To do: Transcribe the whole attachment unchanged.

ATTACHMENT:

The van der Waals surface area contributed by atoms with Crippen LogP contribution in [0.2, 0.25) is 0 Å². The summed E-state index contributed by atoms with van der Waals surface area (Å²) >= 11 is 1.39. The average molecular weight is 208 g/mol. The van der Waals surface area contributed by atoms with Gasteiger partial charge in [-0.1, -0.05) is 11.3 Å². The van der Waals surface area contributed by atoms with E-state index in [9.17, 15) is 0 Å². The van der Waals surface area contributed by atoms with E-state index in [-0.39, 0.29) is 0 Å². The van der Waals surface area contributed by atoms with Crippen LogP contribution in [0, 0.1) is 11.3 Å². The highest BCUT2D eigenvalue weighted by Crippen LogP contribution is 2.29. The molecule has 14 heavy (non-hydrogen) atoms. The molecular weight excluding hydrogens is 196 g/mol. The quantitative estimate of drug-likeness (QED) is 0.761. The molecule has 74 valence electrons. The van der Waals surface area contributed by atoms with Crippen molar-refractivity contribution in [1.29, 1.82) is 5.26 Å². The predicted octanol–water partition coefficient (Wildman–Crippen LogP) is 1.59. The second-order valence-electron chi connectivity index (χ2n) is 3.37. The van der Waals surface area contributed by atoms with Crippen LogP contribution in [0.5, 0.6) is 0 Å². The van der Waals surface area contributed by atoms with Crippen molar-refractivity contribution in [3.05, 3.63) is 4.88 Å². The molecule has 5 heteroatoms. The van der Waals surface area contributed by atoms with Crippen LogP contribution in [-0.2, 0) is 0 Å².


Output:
The van der Waals surface area contributed by atoms with Crippen LogP contribution in [0.2, 0.25) is 0 Å². The summed E-state index contributed by atoms with van der Waals surface area (Å²) >= 11 is 1.39. The average molecular weight is 208 g/mol. The van der Waals surface area contributed by atoms with Gasteiger partial charge in [-0.1, -0.05) is 11.3 Å². The van der Waals surface area contributed by atoms with E-state index in [9.17, 15) is 0 Å². The van der Waals surface area contributed by atoms with E-state index in [-0.39, 0.29) is 0 Å². The van der Waals surface area contributed by atoms with Crippen LogP contribution in [0, 0.1) is 11.3 Å². The highest BCUT2D eigenvalue weighted by Crippen LogP contribution is 2.29. The molecule has 14 heavy (non-hydrogen) atoms. The molecular weight excluding hydrogens is 196 g/mol. The quantitative estimate of drug-likeness (QED) is 0.761. The molecule has 74 valence electrons. The van der Waals surface area contributed by atoms with Crippen molar-refractivity contribution in [1.29, 1.82) is 5.26 Å². The predicted octanol–water partition coefficient (Wildman–Crippen LogP) is 1.59. The second-order valence-electron chi connectivity index (χ2n) is 3.37. The van der Waals surface area contributed by atoms with Crippen LogP contribution in [0.5, 0.6) is 0 Å². The van der Waals surface area contributed by atoms with Crippen molar-refractivity contribution in [3.05, 3.63) is 4.88 Å². The molecule has 5 heteroatoms. The van der Waals surface area contributed by atoms with Crippen LogP contribution in [-0.2, 0) is 0 Å².